Last week I scheduled all my posts. I didn’t get to the last one so I pasted scribbled ideas that didn’t make it into the other posts and hit “schedule”. As a procrastinator / perfectionist I knew the idea of the scribbles being posted without intervention would motivate me to rewrite it. But instead I forgot and you received it. You’re welcome!
Here’s what I should have sent you:
Growth KPIs are fine. But choosing growth as the goal will come at a cost to long term stability and profit.
I think of Pinky from Pinky and the Brain, making big moves to take over the world that always failed, when all he really wanted was a friend.
I think of the stereotypical young startup culture that has become the butt of jokes on TV shows about startup culture.
I think of the Wells Fargo pressure cooker sales culture that resulted in employees opening fake accounts for customers.
Last week we used the KPI gone wrong example of an airport TSA checkpoint where the goal was to get people through faster. By continuously upping the speed target, the real goal of improving flyers’ airport experience, was achieved, and then completely overshot once travelers were being yelled at for not getting ready fast enough.
So what’s an alternative to KPI tunnel vision?
OKRs (Objectives and Key Results). The idea is that you set a non-measured objective, something aspirational, that everyone can get behind, like “Understand my audience better.” And then you back your way into what metrics matter by setting some goals around “key results.”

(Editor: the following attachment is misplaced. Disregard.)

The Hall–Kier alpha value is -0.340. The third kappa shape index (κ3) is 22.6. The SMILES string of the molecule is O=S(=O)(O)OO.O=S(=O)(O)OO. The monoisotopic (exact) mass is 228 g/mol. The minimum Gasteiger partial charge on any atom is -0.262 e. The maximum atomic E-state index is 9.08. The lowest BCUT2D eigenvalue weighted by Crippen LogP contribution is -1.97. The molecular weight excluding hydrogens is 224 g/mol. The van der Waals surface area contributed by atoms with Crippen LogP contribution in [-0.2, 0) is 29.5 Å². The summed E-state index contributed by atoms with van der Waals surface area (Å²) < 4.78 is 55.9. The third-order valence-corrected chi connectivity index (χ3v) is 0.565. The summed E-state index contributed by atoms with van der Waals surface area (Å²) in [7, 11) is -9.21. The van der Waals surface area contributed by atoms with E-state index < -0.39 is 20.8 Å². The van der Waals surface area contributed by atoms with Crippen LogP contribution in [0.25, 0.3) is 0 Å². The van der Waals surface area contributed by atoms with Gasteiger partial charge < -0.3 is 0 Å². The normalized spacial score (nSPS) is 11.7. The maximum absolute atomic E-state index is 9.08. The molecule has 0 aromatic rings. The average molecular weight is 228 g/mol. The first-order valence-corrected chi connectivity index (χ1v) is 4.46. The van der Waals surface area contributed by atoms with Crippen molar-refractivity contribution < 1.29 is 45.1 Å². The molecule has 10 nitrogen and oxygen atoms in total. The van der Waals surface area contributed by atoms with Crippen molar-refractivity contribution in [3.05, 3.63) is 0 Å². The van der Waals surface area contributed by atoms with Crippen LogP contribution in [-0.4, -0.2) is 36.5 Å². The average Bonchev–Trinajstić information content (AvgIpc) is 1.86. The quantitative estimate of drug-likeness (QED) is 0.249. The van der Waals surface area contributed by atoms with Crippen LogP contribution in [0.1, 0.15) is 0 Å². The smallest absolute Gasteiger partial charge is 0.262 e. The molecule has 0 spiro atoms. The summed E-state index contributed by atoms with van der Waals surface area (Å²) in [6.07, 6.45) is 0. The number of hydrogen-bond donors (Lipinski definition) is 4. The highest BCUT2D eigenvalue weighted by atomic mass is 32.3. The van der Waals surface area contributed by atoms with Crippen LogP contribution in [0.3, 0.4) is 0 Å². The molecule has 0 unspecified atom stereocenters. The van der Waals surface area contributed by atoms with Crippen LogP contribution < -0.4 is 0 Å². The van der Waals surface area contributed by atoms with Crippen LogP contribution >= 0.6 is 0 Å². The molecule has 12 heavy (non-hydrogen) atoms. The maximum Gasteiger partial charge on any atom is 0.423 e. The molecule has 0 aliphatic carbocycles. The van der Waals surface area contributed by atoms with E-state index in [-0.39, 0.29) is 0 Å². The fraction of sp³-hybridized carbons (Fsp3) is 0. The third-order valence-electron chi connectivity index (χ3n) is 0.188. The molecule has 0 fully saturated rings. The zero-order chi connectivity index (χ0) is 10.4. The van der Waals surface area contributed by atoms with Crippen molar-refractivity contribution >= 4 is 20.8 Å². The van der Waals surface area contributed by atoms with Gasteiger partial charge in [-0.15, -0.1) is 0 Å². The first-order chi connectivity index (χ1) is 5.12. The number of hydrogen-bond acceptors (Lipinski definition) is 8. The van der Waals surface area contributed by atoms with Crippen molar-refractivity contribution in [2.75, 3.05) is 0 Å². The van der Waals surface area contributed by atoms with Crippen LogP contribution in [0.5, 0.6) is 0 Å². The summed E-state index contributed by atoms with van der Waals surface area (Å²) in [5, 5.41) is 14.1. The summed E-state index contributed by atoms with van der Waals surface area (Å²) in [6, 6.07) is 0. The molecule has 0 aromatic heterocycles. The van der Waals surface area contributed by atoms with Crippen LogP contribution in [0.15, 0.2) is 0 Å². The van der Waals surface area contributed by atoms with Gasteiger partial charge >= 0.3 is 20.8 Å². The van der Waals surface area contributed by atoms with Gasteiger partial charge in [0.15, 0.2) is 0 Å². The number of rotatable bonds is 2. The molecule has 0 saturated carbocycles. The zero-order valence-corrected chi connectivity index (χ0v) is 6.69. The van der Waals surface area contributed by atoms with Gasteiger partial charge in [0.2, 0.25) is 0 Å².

With OKRs, a good airport objective might be something like, “improve flyers’ airport experience.” And then the key results would be measurable goals, ideally set quarterly or so, and determined by what flyers thought would improve their experience, something like:
- 95% of people get through security within 10 minutes
- cut the number of people who just miss their flights by 25%
When you set the big visionary goal, and then try to break it up into actionable chunks, its harder to go awry, because the measures always trace back to the bigger picture.
Another trick to staying on track: When you choose growth KPIs, the temptation is to do whatever it takes to hit them. When you choose helpfulness objectives, the key results are almost never around growth.
Growth is either the goal you set that comes at the cost of business health or user experience. Or its a natural byproduct of a healthy business with happy users.
If you set your sights on growth in the short term, you will achieve short-term growth. But without putting users first, it will come at the expense of what matters most, your users.